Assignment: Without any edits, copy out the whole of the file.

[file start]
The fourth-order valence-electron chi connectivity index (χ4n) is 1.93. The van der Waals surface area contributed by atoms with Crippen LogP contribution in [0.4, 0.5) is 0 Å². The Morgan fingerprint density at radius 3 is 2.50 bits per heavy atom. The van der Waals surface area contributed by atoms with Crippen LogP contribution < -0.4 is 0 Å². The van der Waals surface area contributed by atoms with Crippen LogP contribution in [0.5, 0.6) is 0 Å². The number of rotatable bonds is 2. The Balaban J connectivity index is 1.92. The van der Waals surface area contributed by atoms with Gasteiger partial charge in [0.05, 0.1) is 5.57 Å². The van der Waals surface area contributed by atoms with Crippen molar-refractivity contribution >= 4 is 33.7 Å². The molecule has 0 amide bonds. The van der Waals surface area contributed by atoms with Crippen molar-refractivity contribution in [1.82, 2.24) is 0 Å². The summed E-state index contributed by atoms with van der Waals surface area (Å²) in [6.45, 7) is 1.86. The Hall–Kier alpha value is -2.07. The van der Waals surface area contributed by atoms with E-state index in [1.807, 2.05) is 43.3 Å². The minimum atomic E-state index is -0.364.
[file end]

The fourth-order valence-electron chi connectivity index (χ4n) is 1.93. The van der Waals surface area contributed by atoms with Crippen LogP contribution in [0.4, 0.5) is 0 Å². The Morgan fingerprint density at radius 3 is 2.50 bits per heavy atom. The van der Waals surface area contributed by atoms with Crippen LogP contribution < -0.4 is 0 Å². The van der Waals surface area contributed by atoms with Crippen LogP contribution in [0.5, 0.6) is 0 Å². The number of rotatable bonds is 2. The Balaban J connectivity index is 1.92. The van der Waals surface area contributed by atoms with Gasteiger partial charge in [0.05, 0.1) is 5.57 Å². The van der Waals surface area contributed by atoms with Crippen molar-refractivity contribution >= 4 is 33.7 Å². The molecule has 0 amide bonds. The van der Waals surface area contributed by atoms with Crippen molar-refractivity contribution in [1.82, 2.24) is 0 Å². The summed E-state index contributed by atoms with van der Waals surface area (Å²) in [6.45, 7) is 1.86. The Hall–Kier alpha value is -2.07. The van der Waals surface area contributed by atoms with E-state index in [1.807, 2.05) is 43.3 Å². The minimum atomic E-state index is -0.364.